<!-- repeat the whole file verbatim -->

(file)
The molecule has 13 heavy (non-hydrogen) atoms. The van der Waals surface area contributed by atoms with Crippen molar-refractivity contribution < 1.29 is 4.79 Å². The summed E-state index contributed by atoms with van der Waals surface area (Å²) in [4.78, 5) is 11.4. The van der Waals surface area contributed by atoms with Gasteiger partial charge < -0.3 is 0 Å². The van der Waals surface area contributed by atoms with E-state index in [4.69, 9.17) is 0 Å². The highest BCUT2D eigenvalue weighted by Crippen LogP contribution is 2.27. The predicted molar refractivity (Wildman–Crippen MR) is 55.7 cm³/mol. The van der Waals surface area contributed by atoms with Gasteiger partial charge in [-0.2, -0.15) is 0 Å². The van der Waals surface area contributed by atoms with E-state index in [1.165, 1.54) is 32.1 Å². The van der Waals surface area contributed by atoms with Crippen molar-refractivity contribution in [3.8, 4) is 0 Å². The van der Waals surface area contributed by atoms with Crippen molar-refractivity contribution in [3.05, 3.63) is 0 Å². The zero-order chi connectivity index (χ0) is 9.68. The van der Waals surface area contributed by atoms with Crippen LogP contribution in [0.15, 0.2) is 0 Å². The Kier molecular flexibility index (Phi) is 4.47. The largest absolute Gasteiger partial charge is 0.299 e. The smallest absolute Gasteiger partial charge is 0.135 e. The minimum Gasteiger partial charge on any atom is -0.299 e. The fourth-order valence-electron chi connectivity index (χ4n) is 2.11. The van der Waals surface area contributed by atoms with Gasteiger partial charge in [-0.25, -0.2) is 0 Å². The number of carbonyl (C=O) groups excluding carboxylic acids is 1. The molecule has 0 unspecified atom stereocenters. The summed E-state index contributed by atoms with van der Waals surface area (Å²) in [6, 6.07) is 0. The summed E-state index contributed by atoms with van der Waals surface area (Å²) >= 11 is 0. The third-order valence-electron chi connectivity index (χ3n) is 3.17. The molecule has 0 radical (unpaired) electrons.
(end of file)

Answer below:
The molecule has 13 heavy (non-hydrogen) atoms. The van der Waals surface area contributed by atoms with Crippen molar-refractivity contribution < 1.29 is 4.79 Å². The summed E-state index contributed by atoms with van der Waals surface area (Å²) in [4.78, 5) is 11.4. The van der Waals surface area contributed by atoms with Gasteiger partial charge < -0.3 is 0 Å². The van der Waals surface area contributed by atoms with E-state index in [4.69, 9.17) is 0 Å². The highest BCUT2D eigenvalue weighted by Crippen LogP contribution is 2.27. The predicted molar refractivity (Wildman–Crippen MR) is 55.7 cm³/mol. The van der Waals surface area contributed by atoms with Gasteiger partial charge in [-0.2, -0.15) is 0 Å². The van der Waals surface area contributed by atoms with E-state index in [1.165, 1.54) is 32.1 Å². The van der Waals surface area contributed by atoms with Crippen molar-refractivity contribution in [3.8, 4) is 0 Å². The van der Waals surface area contributed by atoms with Crippen molar-refractivity contribution in [3.05, 3.63) is 0 Å². The zero-order chi connectivity index (χ0) is 9.68. The van der Waals surface area contributed by atoms with Crippen LogP contribution in [0.15, 0.2) is 0 Å². The Kier molecular flexibility index (Phi) is 4.47. The largest absolute Gasteiger partial charge is 0.299 e. The smallest absolute Gasteiger partial charge is 0.135 e. The minimum Gasteiger partial charge on any atom is -0.299 e. The fourth-order valence-electron chi connectivity index (χ4n) is 2.11. The van der Waals surface area contributed by atoms with Gasteiger partial charge in [-0.25, -0.2) is 0 Å². The number of carbonyl (C=O) groups excluding carboxylic acids is 1. The molecule has 0 unspecified atom stereocenters. The summed E-state index contributed by atoms with van der Waals surface area (Å²) in [6, 6.07) is 0. The summed E-state index contributed by atoms with van der Waals surface area (Å²) >= 11 is 0. The third-order valence-electron chi connectivity index (χ3n) is 3.17. The molecule has 0 radical (unpaired) electrons.